The Real Deal Chicago

Downtown is seeing a surge in new apartments — is it enough?

A new forecast said multifamily developers might be pulling back due to rising taxes, political uncertainty
February 28, 2019 01:00PM

Ron DeVries (Credit: Integra Realty Resources)

Chicago is expected to get nearly 8,000 new apartments in the next three years, but a new report suggests that may not be enough to meet demand.

A near-record of 4,200 new apartments are expected to come online this year, but that number will slow to 3,500 in 2020 and 2021, according to a forecast from consultant Integra Realty Resources reported by the Chicago Tribune.

But growing political uncertainty and rising property taxes could curtail further multifamily development, slowing new deliveries to a crawl in the years that follow, the forecast said.

“We have a change in the governor, change in the mayor, change in the assessor,” Integra’s Ron DeVries said. “There’s just a lot of uncertainty out there right now.”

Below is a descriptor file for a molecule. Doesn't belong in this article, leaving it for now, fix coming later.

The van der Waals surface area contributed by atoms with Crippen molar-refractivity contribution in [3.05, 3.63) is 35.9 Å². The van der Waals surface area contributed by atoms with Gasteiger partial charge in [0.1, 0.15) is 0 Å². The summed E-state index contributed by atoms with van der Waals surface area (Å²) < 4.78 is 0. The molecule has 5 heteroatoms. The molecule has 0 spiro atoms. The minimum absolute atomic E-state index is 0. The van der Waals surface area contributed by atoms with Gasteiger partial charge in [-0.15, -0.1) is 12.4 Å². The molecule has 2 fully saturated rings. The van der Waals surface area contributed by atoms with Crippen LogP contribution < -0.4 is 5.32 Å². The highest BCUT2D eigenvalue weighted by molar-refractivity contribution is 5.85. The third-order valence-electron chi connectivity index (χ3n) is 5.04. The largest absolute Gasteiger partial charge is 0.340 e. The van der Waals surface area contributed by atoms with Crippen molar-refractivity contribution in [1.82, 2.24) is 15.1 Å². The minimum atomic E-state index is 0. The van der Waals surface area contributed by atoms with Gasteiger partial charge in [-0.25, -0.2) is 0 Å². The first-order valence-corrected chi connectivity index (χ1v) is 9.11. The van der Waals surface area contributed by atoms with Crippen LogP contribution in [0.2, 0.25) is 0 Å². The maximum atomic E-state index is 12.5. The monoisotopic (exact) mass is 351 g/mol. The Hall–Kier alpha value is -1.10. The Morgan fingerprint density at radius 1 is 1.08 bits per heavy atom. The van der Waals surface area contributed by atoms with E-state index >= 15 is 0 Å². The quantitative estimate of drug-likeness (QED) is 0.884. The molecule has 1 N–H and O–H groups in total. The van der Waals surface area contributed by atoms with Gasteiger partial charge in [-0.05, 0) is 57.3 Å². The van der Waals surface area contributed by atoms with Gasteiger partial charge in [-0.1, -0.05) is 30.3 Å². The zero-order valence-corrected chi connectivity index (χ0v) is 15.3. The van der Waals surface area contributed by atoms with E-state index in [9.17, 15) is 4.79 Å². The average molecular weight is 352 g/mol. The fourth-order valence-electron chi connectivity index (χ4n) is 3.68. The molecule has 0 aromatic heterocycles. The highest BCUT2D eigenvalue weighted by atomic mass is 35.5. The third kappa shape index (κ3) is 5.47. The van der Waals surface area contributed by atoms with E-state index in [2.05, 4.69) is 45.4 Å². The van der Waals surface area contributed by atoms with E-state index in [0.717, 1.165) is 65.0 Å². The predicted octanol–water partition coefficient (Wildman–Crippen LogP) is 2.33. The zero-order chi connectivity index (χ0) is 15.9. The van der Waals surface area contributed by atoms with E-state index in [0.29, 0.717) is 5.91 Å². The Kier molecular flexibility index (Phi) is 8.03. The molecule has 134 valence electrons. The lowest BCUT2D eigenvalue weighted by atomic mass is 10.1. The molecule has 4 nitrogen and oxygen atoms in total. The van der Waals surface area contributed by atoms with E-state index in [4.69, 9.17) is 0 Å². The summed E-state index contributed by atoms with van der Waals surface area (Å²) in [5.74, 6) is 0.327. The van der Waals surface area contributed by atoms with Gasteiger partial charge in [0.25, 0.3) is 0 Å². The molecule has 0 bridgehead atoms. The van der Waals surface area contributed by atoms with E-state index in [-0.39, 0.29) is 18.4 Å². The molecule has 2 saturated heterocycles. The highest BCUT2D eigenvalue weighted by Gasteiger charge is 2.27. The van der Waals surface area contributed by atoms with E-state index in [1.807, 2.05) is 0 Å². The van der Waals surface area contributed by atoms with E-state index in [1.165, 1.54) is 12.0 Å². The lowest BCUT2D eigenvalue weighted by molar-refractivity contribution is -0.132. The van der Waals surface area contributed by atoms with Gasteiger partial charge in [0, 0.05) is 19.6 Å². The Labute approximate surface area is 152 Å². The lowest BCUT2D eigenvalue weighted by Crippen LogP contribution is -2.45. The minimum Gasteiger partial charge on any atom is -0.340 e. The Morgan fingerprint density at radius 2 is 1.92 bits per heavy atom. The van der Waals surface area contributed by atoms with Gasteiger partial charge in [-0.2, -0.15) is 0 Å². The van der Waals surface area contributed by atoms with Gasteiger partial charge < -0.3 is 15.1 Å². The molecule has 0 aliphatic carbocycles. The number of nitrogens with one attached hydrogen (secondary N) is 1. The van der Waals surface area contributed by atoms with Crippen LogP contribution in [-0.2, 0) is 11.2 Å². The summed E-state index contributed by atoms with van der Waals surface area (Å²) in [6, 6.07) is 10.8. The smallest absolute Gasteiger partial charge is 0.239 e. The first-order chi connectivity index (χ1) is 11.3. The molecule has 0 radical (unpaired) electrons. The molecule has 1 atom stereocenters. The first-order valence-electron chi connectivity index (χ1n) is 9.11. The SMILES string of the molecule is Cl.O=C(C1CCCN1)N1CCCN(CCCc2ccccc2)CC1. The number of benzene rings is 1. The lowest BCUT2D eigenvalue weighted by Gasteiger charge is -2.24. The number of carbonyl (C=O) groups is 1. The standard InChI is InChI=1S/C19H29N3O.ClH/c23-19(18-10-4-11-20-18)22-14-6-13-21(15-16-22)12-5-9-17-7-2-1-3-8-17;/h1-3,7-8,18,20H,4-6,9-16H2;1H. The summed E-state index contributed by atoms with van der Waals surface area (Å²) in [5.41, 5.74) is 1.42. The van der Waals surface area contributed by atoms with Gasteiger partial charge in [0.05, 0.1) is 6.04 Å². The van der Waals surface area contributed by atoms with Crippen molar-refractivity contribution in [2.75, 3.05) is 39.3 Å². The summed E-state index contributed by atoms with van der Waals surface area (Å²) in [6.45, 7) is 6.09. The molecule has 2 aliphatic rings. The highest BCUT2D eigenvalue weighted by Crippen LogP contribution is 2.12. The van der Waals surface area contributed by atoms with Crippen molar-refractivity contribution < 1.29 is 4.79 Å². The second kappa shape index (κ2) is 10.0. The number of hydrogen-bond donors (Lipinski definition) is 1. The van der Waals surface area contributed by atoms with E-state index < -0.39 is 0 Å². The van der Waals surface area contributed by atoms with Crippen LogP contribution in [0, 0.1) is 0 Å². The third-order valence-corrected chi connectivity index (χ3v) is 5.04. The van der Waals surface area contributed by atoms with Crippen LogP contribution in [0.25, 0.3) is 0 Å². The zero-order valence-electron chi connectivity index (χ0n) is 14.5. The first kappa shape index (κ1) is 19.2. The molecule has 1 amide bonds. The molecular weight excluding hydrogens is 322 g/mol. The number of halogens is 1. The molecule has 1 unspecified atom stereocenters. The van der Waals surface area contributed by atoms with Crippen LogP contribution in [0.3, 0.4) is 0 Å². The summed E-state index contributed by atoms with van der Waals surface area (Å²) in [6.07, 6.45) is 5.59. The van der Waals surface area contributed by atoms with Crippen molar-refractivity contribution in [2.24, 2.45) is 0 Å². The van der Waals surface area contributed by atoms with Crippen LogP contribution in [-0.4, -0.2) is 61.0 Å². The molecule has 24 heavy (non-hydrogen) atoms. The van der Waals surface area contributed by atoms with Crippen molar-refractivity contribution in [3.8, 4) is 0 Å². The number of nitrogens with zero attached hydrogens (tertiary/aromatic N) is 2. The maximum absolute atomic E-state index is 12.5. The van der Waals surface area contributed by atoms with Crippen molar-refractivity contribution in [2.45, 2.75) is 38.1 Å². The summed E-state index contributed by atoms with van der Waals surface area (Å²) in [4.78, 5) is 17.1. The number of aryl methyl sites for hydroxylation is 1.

New people in key government posts could lead to changes in affordable housing requirements, rent control, even higher taxes and more that could turn off developers and lead to a shortage of units in a few years, DeVries said. That could lead to higher rents in existing apartments.

New Assessor Fritz Kaegi already made several changes to his office and new Gov. J.B. Pritzker is pushing for a graduated income tax and has voiced support for statewide rent control. And the two mayoral candidates who made it Chicago’s April 2 runoff, Lori Lightfoot and Toni Preckwinkle, have taken several positions opposed by the real estate industry.

[Chicago Tribune]John O’Brien